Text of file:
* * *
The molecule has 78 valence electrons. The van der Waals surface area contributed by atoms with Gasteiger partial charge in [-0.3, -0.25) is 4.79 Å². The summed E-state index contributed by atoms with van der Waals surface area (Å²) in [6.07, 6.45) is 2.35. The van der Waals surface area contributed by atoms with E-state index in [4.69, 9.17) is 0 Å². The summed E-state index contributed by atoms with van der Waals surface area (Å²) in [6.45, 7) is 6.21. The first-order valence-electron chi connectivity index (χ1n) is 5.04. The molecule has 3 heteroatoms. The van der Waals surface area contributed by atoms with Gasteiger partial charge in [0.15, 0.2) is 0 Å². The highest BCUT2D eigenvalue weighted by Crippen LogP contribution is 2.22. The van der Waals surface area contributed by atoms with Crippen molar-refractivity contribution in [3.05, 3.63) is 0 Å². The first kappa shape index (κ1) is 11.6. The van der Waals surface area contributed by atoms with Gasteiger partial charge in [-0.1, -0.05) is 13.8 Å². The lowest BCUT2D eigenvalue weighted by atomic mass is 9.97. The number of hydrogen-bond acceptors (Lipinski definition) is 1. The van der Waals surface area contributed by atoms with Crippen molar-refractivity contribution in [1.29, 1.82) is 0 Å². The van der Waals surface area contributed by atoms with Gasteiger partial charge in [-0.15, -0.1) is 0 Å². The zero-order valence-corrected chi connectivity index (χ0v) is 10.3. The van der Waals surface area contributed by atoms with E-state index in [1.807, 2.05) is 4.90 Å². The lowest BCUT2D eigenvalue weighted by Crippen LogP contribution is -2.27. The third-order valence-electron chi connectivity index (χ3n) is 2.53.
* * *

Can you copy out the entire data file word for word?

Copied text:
The molecule has 78 valence electrons. The van der Waals surface area contributed by atoms with Gasteiger partial charge in [-0.3, -0.25) is 4.79 Å². The summed E-state index contributed by atoms with van der Waals surface area (Å²) in [6.07, 6.45) is 2.35. The van der Waals surface area contributed by atoms with E-state index in [4.69, 9.17) is 0 Å². The summed E-state index contributed by atoms with van der Waals surface area (Å²) in [6.45, 7) is 6.21. The first-order valence-electron chi connectivity index (χ1n) is 5.04. The molecule has 3 heteroatoms. The van der Waals surface area contributed by atoms with Gasteiger partial charge in [0.15, 0.2) is 0 Å². The highest BCUT2D eigenvalue weighted by Crippen LogP contribution is 2.22. The van der Waals surface area contributed by atoms with Crippen molar-refractivity contribution in [3.05, 3.63) is 0 Å². The first kappa shape index (κ1) is 11.6. The van der Waals surface area contributed by atoms with Gasteiger partial charge in [-0.1, -0.05) is 13.8 Å². The lowest BCUT2D eigenvalue weighted by atomic mass is 9.97. The number of hydrogen-bond acceptors (Lipinski definition) is 1. The van der Waals surface area contributed by atoms with Crippen molar-refractivity contribution in [1.29, 1.82) is 0 Å². The van der Waals surface area contributed by atoms with Gasteiger partial charge in [-0.15, -0.1) is 0 Å². The zero-order valence-corrected chi connectivity index (χ0v) is 10.3. The van der Waals surface area contributed by atoms with E-state index in [1.807, 2.05) is 4.90 Å². The lowest BCUT2D eigenvalue weighted by Crippen LogP contribution is -2.27. The third-order valence-electron chi connectivity index (χ3n) is 2.53.